Harold & Kumar Escape from Guantanamo Bay



This review was written for the festival screening of "Harold & Kumar: Escape From Guantanamo Bay."

South by Southwest

AUSTIN -- Innumerable sharks lurk in the ocean between New Jersey and Cuba, and Harold and Kumar just jumped every one of them.

The stoner duo's second film, "Harold & Kumar: Escape From Guantanamo Bay," lacks the fresh charm that made their first such an unexpected (if guilty) pleasure. Word-of-mouth likely will be bad, so producers should pray that their bong-hitting target audience is alert enough to get out on opening weekend. "Escape" bows April 25. It screened over the weekend at the South by Southwest film festival.

The odd-couple protagonists are drawn more broadly here than in their debut, an approach that Harold (John Cho) survives better than his co-star, Kumar (Kal Penn).

After the funny plot-starting sequence, in which Kumar brings a high-tech bong on an international flight and gets them both mistaken for would-be bombers, the character's string of stupid moves plays out less like endearing haplessness than like willful, inexplicable attempts to wreck his buddy's life.

The boys get sent to Gitmo, depicted not with any political edge but as a generic house of squalor and sodomy. They quickly escape on a raft -- going on the lam in the direction of Texas via Miami. There, a well-connected acquaintance (who's about to marry Kumar's ex-girlfriend) might help get the Feds off their backs. Those G-men are led by Rob Corddry, a gifted comedian who, even after years of studied cluelessness on "The Daily Show," can't make the script's one-note Patriot Act-enabled incompetence entertaining for more than a few minutes.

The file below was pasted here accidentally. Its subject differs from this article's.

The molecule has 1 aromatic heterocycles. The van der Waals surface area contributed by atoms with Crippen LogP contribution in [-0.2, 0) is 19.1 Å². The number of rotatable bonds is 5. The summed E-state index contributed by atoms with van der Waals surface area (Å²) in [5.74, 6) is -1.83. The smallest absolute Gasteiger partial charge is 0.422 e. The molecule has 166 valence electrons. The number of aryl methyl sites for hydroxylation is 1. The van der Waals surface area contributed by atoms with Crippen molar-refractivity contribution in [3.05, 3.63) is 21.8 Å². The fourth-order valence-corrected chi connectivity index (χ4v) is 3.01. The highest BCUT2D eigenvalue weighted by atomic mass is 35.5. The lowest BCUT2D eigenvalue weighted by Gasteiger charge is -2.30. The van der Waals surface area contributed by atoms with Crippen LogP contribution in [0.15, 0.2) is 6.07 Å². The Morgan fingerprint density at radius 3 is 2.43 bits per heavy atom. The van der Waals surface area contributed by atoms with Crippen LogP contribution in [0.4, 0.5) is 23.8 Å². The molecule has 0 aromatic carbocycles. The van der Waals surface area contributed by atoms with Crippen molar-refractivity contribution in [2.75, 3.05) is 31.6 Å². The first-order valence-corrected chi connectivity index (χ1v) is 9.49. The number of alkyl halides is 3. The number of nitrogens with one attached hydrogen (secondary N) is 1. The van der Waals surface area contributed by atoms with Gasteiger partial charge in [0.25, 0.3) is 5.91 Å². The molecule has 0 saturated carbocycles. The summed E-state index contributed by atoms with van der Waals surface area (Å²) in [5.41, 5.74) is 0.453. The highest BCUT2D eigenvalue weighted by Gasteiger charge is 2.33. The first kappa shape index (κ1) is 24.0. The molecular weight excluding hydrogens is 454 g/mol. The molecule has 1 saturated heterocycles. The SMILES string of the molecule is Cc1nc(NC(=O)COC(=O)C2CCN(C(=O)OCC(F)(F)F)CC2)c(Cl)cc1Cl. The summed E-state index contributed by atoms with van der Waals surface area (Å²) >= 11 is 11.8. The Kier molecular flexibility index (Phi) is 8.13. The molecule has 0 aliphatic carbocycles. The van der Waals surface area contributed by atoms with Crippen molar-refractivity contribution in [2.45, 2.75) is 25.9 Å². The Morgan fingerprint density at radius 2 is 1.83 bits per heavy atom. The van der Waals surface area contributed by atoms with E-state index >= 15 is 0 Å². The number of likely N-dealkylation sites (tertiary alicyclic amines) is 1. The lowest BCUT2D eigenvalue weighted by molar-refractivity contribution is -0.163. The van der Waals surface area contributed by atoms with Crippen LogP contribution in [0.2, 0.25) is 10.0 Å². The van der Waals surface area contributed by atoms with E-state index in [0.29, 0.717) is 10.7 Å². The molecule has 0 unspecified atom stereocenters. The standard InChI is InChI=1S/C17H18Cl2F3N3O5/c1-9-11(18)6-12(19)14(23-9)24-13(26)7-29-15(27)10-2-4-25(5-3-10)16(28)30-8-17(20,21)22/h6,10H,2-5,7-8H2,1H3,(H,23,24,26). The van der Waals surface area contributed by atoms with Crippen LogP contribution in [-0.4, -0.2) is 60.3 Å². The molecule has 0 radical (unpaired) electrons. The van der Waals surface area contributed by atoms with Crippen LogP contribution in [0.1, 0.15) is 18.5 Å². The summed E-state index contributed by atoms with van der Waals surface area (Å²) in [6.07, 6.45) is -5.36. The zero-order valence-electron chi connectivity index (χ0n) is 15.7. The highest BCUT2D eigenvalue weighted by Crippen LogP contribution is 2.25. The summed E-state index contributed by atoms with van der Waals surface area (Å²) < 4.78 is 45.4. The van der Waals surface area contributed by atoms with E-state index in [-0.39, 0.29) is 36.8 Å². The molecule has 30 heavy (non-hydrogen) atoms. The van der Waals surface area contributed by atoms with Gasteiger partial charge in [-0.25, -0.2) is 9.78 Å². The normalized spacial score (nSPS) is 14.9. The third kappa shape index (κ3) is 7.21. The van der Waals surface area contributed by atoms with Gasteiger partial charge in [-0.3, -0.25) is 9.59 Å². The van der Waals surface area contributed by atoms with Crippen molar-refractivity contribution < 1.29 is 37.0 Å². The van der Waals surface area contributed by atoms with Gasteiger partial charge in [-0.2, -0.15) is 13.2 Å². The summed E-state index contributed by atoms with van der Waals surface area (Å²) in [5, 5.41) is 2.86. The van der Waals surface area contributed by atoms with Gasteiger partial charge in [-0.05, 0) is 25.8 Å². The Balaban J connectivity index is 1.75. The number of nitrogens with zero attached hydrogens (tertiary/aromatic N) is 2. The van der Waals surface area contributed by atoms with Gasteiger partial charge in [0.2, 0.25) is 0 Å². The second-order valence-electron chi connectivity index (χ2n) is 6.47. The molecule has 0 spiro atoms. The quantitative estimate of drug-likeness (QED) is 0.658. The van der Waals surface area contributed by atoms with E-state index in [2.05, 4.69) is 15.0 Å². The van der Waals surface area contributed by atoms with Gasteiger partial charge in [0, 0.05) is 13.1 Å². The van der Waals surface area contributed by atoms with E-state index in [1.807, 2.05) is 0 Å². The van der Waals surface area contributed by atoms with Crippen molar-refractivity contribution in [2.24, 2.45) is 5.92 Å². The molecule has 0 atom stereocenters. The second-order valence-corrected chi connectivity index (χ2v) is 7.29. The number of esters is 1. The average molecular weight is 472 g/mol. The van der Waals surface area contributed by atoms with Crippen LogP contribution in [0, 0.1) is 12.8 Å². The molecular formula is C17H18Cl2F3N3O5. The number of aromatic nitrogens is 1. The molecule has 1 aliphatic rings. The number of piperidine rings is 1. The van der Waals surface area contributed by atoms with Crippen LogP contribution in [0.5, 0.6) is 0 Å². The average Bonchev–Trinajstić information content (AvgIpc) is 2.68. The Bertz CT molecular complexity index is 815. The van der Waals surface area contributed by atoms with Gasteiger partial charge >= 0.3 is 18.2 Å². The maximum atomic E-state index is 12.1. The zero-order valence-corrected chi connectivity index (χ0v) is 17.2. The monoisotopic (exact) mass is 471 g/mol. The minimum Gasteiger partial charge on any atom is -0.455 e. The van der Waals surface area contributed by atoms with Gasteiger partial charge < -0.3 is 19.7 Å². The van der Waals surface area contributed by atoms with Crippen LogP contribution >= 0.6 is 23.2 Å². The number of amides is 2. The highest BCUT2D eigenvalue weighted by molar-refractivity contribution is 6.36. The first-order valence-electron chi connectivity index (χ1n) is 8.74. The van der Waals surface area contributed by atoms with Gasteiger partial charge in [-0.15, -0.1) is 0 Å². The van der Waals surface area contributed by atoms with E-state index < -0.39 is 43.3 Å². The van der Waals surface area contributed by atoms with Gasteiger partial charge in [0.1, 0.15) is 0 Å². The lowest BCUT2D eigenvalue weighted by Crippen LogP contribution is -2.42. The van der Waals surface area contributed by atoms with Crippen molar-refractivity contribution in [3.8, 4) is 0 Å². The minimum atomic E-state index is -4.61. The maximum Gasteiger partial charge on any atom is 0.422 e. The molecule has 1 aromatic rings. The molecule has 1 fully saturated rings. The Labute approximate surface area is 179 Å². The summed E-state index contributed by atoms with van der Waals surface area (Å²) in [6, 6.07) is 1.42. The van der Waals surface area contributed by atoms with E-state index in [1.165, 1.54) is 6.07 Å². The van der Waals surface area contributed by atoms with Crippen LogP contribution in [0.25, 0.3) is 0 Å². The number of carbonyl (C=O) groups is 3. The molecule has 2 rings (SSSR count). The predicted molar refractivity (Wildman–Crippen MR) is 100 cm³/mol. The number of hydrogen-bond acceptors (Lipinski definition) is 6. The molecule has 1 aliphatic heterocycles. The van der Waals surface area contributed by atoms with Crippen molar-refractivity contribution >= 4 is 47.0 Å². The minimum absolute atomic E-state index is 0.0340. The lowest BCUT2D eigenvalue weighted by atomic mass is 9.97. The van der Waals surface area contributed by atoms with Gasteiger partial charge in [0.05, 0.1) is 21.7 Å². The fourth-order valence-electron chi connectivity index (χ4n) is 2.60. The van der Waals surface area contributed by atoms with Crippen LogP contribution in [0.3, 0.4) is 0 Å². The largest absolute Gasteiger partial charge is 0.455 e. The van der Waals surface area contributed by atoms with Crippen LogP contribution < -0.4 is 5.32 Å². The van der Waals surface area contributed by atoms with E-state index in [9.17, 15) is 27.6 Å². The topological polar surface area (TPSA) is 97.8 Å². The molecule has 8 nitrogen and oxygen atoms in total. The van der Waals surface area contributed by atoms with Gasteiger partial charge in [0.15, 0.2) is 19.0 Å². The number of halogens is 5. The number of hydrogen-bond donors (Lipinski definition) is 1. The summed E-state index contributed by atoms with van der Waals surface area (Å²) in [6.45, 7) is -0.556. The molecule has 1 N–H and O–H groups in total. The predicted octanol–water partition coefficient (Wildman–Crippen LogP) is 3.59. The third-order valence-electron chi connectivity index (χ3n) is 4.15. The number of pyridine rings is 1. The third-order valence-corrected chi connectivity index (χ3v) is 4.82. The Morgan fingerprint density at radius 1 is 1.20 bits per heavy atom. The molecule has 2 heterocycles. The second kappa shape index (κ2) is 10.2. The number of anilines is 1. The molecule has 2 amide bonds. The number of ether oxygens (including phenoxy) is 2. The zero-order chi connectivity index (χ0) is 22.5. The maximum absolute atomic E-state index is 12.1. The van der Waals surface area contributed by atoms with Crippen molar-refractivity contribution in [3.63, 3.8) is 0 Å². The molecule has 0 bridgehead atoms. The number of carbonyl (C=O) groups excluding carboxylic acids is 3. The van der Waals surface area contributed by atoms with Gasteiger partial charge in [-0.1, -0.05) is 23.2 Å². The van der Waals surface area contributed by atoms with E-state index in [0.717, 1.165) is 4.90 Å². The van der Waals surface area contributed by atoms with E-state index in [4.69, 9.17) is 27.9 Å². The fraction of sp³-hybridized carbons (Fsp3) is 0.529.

The ensuing road trip has a bright spot or two (a fantasy menage a trois with a bag of pot and an earnest love poem built around a nerdy math conceit) but seems intentionally dumbed-down.

By the time a George Bush look-alike arrives to offer unlikely assistance, the audience will rightly expect the script to fumble that comic opportunity as well.

New Line
New Line, Kingsgate Films, Mandate Pictures
Directors: Jon Hurwitz, Hayden Schlossberg
Screenwriters: Jon Hurwitz, Hayden Schlossberg
Producers: Nathan Kahane, Greg Shapiro
Executive producers: Joseph Drake, Carsten H.W. Lorenz
Director of photography: Daryn Okada
Production designer: Tony Fanning
Music: George S. Clinton
Co-producers: Nicole Brown, Jon Hurwitz, Kelli Konop, Hayden Schlossberg
Costume designer: Shawn Holly Cookson
Editor: Jeff Freeman
Harold Lee: John Cho
Kumar Patel: Kal Penn
Himself: Neil Patrick Harris
Maria: Paula Garces
Ron Fox: Rob Corddry
Dr. Beecher: Roger Bart
Running time -- 100 minutes
MPAA rating: R